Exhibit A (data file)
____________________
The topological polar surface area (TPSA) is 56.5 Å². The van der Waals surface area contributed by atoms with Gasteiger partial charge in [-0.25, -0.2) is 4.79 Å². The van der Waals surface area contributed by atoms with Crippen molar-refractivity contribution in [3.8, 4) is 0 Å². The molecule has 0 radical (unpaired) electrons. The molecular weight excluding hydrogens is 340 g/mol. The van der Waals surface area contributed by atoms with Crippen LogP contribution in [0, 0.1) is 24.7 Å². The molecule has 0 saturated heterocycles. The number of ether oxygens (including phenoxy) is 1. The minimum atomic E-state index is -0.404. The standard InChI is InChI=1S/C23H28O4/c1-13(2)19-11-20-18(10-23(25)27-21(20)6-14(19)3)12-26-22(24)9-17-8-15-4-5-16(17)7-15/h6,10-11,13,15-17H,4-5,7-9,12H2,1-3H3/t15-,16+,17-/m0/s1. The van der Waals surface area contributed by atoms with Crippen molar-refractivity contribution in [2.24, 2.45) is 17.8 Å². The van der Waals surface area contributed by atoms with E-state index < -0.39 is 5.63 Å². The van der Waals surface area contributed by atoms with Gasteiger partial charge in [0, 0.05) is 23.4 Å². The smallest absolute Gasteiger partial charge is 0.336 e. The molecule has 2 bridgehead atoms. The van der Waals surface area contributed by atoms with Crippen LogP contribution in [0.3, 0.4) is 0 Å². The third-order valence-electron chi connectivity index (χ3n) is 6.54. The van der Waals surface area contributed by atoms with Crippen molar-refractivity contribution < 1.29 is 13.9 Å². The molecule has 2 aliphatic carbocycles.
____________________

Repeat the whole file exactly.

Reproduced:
The topological polar surface area (TPSA) is 56.5 Å². The van der Waals surface area contributed by atoms with Gasteiger partial charge in [-0.25, -0.2) is 4.79 Å². The van der Waals surface area contributed by atoms with Crippen molar-refractivity contribution in [3.8, 4) is 0 Å². The molecule has 0 radical (unpaired) electrons. The molecular weight excluding hydrogens is 340 g/mol. The van der Waals surface area contributed by atoms with Crippen LogP contribution in [0, 0.1) is 24.7 Å². The molecule has 0 saturated heterocycles. The number of ether oxygens (including phenoxy) is 1. The minimum atomic E-state index is -0.404. The standard InChI is InChI=1S/C23H28O4/c1-13(2)19-11-20-18(10-23(25)27-21(20)6-14(19)3)12-26-22(24)9-17-8-15-4-5-16(17)7-15/h6,10-11,13,15-17H,4-5,7-9,12H2,1-3H3/t15-,16+,17-/m0/s1. The van der Waals surface area contributed by atoms with Crippen molar-refractivity contribution in [2.24, 2.45) is 17.8 Å². The van der Waals surface area contributed by atoms with E-state index < -0.39 is 5.63 Å². The van der Waals surface area contributed by atoms with Gasteiger partial charge in [0, 0.05) is 23.4 Å². The smallest absolute Gasteiger partial charge is 0.336 e. The molecule has 2 bridgehead atoms. The van der Waals surface area contributed by atoms with Crippen LogP contribution in [0.3, 0.4) is 0 Å². The third-order valence-electron chi connectivity index (χ3n) is 6.54. The van der Waals surface area contributed by atoms with Crippen molar-refractivity contribution < 1.29 is 13.9 Å². The molecule has 2 aliphatic carbocycles.